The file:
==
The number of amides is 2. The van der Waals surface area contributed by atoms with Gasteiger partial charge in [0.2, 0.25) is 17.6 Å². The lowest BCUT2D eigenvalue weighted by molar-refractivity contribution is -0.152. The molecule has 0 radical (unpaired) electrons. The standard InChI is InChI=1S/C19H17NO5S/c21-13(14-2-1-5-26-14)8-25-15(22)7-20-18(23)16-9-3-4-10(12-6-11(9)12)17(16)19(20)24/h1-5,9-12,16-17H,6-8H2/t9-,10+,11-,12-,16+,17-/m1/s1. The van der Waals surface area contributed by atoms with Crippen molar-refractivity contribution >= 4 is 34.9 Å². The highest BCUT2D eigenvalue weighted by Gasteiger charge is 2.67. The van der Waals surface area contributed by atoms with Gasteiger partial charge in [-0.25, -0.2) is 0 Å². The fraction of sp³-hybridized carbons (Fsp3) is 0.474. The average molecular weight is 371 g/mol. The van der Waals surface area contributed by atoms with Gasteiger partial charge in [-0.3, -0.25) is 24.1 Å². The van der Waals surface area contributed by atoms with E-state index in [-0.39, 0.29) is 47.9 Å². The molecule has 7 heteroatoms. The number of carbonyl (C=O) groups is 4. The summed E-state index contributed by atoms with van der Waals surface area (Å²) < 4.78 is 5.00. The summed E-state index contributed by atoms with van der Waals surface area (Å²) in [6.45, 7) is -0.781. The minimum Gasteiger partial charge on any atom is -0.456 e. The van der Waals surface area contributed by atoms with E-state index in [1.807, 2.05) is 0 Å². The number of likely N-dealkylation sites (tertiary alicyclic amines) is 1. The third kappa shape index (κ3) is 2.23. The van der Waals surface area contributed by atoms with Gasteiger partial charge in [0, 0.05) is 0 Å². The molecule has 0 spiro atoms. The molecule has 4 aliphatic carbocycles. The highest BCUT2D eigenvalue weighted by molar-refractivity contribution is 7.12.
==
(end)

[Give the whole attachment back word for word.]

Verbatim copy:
The number of amides is 2. The van der Waals surface area contributed by atoms with Gasteiger partial charge in [0.2, 0.25) is 17.6 Å². The lowest BCUT2D eigenvalue weighted by molar-refractivity contribution is -0.152. The molecule has 0 radical (unpaired) electrons. The standard InChI is InChI=1S/C19H17NO5S/c21-13(14-2-1-5-26-14)8-25-15(22)7-20-18(23)16-9-3-4-10(12-6-11(9)12)17(16)19(20)24/h1-5,9-12,16-17H,6-8H2/t9-,10+,11-,12-,16+,17-/m1/s1. The van der Waals surface area contributed by atoms with Crippen molar-refractivity contribution >= 4 is 34.9 Å². The highest BCUT2D eigenvalue weighted by Gasteiger charge is 2.67. The van der Waals surface area contributed by atoms with Gasteiger partial charge in [-0.25, -0.2) is 0 Å². The fraction of sp³-hybridized carbons (Fsp3) is 0.474. The average molecular weight is 371 g/mol. The van der Waals surface area contributed by atoms with Gasteiger partial charge in [-0.3, -0.25) is 24.1 Å². The van der Waals surface area contributed by atoms with E-state index in [-0.39, 0.29) is 47.9 Å². The molecule has 7 heteroatoms. The number of carbonyl (C=O) groups is 4. The summed E-state index contributed by atoms with van der Waals surface area (Å²) < 4.78 is 5.00. The summed E-state index contributed by atoms with van der Waals surface area (Å²) in [6.45, 7) is -0.781. The minimum Gasteiger partial charge on any atom is -0.456 e. The van der Waals surface area contributed by atoms with E-state index in [1.807, 2.05) is 0 Å². The number of likely N-dealkylation sites (tertiary alicyclic amines) is 1. The third kappa shape index (κ3) is 2.23. The van der Waals surface area contributed by atoms with Gasteiger partial charge in [0, 0.05) is 0 Å². The molecule has 0 spiro atoms. The molecule has 4 aliphatic carbocycles. The highest BCUT2D eigenvalue weighted by molar-refractivity contribution is 7.12.